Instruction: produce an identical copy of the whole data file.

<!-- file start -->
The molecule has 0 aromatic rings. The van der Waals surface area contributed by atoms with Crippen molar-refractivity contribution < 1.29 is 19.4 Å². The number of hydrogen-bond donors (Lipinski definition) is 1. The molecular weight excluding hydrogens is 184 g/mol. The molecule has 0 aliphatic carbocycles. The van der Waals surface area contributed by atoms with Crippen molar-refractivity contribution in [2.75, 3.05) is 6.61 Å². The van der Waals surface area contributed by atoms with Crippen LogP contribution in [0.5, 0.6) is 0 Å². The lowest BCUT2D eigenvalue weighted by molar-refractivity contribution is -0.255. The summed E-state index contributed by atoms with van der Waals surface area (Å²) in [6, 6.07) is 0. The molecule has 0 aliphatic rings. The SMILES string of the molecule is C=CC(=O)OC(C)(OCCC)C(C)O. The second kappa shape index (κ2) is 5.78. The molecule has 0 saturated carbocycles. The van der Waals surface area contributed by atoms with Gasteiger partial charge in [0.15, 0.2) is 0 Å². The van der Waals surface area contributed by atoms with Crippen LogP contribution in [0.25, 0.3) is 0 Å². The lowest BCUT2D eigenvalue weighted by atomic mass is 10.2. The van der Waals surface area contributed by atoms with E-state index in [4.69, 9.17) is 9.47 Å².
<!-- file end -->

The molecule has 0 aromatic rings. The van der Waals surface area contributed by atoms with Crippen molar-refractivity contribution < 1.29 is 19.4 Å². The number of hydrogen-bond donors (Lipinski definition) is 1. The molecular weight excluding hydrogens is 184 g/mol. The molecule has 0 aliphatic carbocycles. The van der Waals surface area contributed by atoms with Crippen molar-refractivity contribution in [2.75, 3.05) is 6.61 Å². The van der Waals surface area contributed by atoms with Crippen LogP contribution in [0.5, 0.6) is 0 Å². The lowest BCUT2D eigenvalue weighted by molar-refractivity contribution is -0.255. The summed E-state index contributed by atoms with van der Waals surface area (Å²) in [6, 6.07) is 0. The molecule has 0 aliphatic rings. The SMILES string of the molecule is C=CC(=O)OC(C)(OCCC)C(C)O. The second kappa shape index (κ2) is 5.78. The molecule has 0 saturated carbocycles. The van der Waals surface area contributed by atoms with Gasteiger partial charge in [0.15, 0.2) is 0 Å². The van der Waals surface area contributed by atoms with Crippen LogP contribution in [0.25, 0.3) is 0 Å². The lowest BCUT2D eigenvalue weighted by atomic mass is 10.2. The van der Waals surface area contributed by atoms with E-state index in [4.69, 9.17) is 9.47 Å².